- What Is a French Drain?
- When Is It Needed?
- How Is It Installed?
- How Can I Get a French Drain in Toronto?
When it comes to plumbing, there are a lot of words and features that aren’t common knowledge. At POM Plumbing, we’re making it our mission to educate the masses so that the average Joe knows what he needs and what to ask for. Today, let’s take a look at what the French drain is used for. What is a French drain? Let’s start there.
A French drain is, simply put, meant to prevent flooding at lower points in the ground. They’re most commonly found at the base of a sloping driveway – in front of the garage – and at the lower end of a sloped yard.
The drain prevents flooding and, instead, redirects water away from the house and yard. If there’s a nearby storm drain, your French drain can redirect water to there. Otherwise, a nearby ditch will do just fine.
If you’re experiencing any kind of flooding or pooling because part or all of your yard or driveway is sloped, you can benefit from a French drain. These are especially valuable to people with a sloped driveway that leads to their garage flooding repeatedly. To prevent this, and prevent long-term damage to the garage and its contents, a drain should be installed in front of the garage door.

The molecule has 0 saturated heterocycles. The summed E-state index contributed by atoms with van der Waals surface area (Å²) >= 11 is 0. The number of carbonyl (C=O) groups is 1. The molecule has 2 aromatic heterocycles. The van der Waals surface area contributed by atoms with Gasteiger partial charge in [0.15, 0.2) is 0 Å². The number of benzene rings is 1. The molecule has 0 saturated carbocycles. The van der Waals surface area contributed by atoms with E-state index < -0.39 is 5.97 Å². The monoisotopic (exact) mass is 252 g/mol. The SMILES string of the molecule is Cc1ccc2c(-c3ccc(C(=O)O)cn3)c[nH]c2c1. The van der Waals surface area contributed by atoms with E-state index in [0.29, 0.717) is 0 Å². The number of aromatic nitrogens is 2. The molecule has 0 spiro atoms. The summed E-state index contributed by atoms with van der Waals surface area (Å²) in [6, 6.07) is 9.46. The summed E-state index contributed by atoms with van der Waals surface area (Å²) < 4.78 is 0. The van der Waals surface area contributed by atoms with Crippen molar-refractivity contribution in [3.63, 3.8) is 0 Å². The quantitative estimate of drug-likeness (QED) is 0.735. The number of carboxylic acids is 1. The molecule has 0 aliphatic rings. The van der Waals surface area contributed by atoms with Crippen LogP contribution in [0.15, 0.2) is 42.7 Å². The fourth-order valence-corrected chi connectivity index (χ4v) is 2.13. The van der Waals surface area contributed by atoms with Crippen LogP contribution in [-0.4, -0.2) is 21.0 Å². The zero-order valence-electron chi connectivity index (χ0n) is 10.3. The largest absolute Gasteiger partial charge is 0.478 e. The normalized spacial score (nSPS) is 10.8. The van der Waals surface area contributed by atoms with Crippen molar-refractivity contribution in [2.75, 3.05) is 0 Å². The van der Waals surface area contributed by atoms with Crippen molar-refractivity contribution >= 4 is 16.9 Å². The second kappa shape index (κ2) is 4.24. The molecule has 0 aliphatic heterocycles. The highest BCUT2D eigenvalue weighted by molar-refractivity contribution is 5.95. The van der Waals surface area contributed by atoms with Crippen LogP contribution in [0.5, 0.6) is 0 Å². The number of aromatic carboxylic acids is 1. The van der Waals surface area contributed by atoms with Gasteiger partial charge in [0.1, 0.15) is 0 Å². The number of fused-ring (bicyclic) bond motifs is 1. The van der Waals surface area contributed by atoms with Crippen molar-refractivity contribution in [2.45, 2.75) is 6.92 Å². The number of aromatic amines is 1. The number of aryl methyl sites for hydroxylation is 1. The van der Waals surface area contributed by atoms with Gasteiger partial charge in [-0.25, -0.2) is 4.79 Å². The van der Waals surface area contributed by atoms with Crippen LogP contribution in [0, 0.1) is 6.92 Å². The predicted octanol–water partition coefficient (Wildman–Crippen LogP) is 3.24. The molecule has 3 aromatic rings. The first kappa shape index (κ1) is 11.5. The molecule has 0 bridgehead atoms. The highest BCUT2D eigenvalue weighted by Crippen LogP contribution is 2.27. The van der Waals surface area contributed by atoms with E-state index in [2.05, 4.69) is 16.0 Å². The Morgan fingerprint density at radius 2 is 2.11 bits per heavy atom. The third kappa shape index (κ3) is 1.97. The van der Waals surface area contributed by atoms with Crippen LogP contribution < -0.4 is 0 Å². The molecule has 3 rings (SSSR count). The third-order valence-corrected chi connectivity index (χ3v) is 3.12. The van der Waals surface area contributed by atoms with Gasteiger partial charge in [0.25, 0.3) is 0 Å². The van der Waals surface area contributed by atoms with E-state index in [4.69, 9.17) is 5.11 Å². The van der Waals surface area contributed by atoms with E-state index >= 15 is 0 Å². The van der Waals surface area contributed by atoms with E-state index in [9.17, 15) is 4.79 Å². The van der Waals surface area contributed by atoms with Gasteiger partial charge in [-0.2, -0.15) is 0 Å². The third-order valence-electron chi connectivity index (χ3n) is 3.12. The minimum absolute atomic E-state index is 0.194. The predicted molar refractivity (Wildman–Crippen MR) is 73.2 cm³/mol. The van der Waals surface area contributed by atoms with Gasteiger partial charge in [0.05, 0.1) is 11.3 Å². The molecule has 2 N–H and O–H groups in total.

If your yard is the victim of flooding, a French drain can be installed at its low point. We can even cover the drain in gravel or garden rocks to make it function like an accessory to your garden. There’s no reason your drain should detract from the overall appearance of your yard.
What is the installation process like? It depends on where it’s being installed.
If your French drain is being installed in your yard, the process is fairly simple. We’ll start by digging a trench the length of the future drain. We’ll also need to dig a trench where any drainage pipe is laid. The drain will be installed in the trench. The drain is shaped kind of like a trough with a grate on top. This grate can be covered with decorative stones or large enough gravel.
Installing a French drain at the base of a driveway is a bit harder. A large enough part of the driveway will have to be broken apart to accommodate the new drain. Once the drain is in place, any remaining gaps can be filled with more asphalt, patched with a filler, or mended any number of ways. A drain placed at the base of a driveway can also be covered in gravel, but is just as well left completely uncovered. The benefit to covering it in gravel is that the drain is less likely to build up sediment that can get caught in the gravel like a filter.
If you’re looking for a French drain to be installed somewhere in Toronto, POM Waterproofing is here to help. Give us a call and we can give you a visit to work up a price estimate. We look forward to hearing from you and improving your yard’s drainage!